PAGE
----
July 11, 2022

Everyday life leads to inspiration
Naomi Ashida,Ametsuchi

毎日の暮らしが、つくりたいものにつながる<br>陶芸家、芦田尚美 AMETSUCHI

Interview: Aki Miyashita/ Photographs courtesy of AMETSUCHI

The desire to create useful objects has long been a source of inspiration for potter Naomi Ashida. Based in Kyoto, she creates hand-thrown tableware under the brand name AMETSUCHI, stylized in all capital letters. In Japanese this word is written with the characters for “heaven” and “earth.” In her ongoing series “Yamanoha” (“mountain edge”), each piece features a mountain range motif that seems to mark where the earth ends, and the heavens begin.

“I love the Kamo River in Kyoto, particularly the Demachi-yanagi area. You can see the mountains upstream and the boundary between the sky and the ground seems to wrap all around you. I thought to incorporate a mountain range motif like this into my work when I was starting out and searching for a way add some individuality.”

The lines that form mountains around the rims and bases of her Yamanoha pieces are engraved rather than painted. Each person has their own idea of what a mountain range looks like, but somehow Naomi’s Kyoto-inspired motif manages to resemble many places at once. On first look you might not even notice, but then you recognize the slopes and peaks. Tiny mountains on the kitchen table, mountains you can hold in your hands. It’s indescribably delightful. No wonder the Yamanoha series has such wide appeal. 


Naomi says she has always enjoyed working with her hands.

“I was the kind of kid who would make a backpack the night before a field trip because I didn’t like any of the bags I had. I often made clothes, too. My thinking was that if I couldn’t find something I wanted in a store, I could make it myself.”

Naomi first encountered pottery in painting class she attended as a child. Experiencing how clay is shaped by human hands and transformed by the heat of a kiln was so captivating to her that she later decided to major in ceramics in university.

“I still feel the same excitement when I open the kiln. There are some failures, but sometimes things turn out even better than expected, and that’s an unforgettable feeling. I have some standard pieces that I make, but they always come out a little different, so I’m never bored. As a student I was asked what I wanted to express, but I’ve found that I’m most interested in the act of working with my hands and creating the next thing. I want to keep creating objects that someone will like and find useful. Making small changes helps me stay engaged in the process.” 

Hard-paste porcelain (“jiki”) is her favorite medium. Compared to “tsuchi-mono” (“earth objects”) made from earthenware clay, hard-paste porcelain contains kaolin and other minerals that make the fired objects harder, easier to wash, and durable enough for daily use. These properties are clearly in keeping with Naomi's drive to create useful things. Porcelain is often associated with mass production using molds, but Naomi's work gives quite a different impression. 

“I studied tsuchi-mono in university, so maybe that's why I use techniques more common for earthenware. Compared to more malleable clays, porcelain clay can be difficult to handle because it is more prone to cracking and warping, but I like to work with it as freely as if it were earthenware clay. Porcelain is strong even when it looks delicate, but I make my pieces thicker because I want people to use them with peace of mind.”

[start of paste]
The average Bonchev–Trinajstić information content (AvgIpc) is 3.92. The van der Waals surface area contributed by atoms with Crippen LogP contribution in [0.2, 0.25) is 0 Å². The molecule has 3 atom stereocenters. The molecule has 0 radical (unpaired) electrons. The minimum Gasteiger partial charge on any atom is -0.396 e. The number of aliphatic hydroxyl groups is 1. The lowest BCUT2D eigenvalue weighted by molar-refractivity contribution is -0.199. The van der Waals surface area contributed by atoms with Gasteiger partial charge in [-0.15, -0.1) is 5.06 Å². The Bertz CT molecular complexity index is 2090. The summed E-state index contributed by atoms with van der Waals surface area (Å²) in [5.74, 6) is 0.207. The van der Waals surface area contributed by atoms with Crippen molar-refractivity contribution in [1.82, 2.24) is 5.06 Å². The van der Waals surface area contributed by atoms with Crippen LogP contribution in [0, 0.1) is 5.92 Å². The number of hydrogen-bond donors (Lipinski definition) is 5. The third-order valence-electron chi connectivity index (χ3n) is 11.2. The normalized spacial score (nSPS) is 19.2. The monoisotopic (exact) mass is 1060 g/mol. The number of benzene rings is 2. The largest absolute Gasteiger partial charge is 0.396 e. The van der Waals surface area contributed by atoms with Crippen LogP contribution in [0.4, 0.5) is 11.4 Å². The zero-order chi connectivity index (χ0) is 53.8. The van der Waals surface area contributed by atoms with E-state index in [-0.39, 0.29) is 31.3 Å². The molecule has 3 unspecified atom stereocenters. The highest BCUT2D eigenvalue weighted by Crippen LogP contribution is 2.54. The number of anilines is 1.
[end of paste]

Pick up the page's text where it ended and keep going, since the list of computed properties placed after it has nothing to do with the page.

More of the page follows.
This explains why her work has a warmth and charm you might not expect from porcelain. For years she worked out of her home in Kyoto City, but in 2019 she moved to Miyama, a mountain village where thatched roof houses dot the landscape. She renovated a traditional storehouse for a new dedicated atelier space.

“It's simpler now that I live in Miyama. There are so many fun things to do in the city. I might have felt inconvenienced if I had moved in my 20s, but I felt I could leave the city and be okay now that I have a better idea of what’s important to me. The timing was right. It's easier now that I don't get swept up in unnecessary things.”

“With the pandemic, I’ve been spending each day going back and forth between the house and my atelier. I’m just living life, yet no two days are the same. Even though I see the same mountains, they’re always changing. I’m more mindful of the daylight hours now and I feel that I’m living more in tune with the nature in that respect. The first year I had to work hard to get used to life in the country, but the third year has been a lot of fun because I’m able to notice so many new things.”

Naomi also happens to be a knitter. She says she’s had more time for herself since relocating and looks forward to relaxing with her knitting each night. “I like that my hands don’t get dirty like they do with clay, and I enjoy the texture of the yarn, too.” In her work, she has recently collaborated with The Little Indigo Museum in Miyama to incorporate used ash from the dyeing process into a new glaze.

“The iron in the ash can give the glaze a subtle green tint or speckles, each piece has a unique finish. I’ve always liked the clean texture of porcelain, but I’ve developed an appreciation for the relaxed feel of this earthy look, too.” 

She is currently preparing a collection of pieces using this indigo ash glaze for her next exhibit. It seems everyday life in Miyama has brought Naomi’s next inspiration to her.

Naomi Ashida

Graduated from Kyoto City University of Arts, Faculty of Fine Arts with a concentration in ceramics in 2000. The same year she also started creating everyday tableware for her AMETSUCHI series and others. She currently lives and works in the rural village of Miyama-cho, Nantan City in northern Kyoto Prefecture. Visit her website for her exhibition schedule, online shop, and other retailers.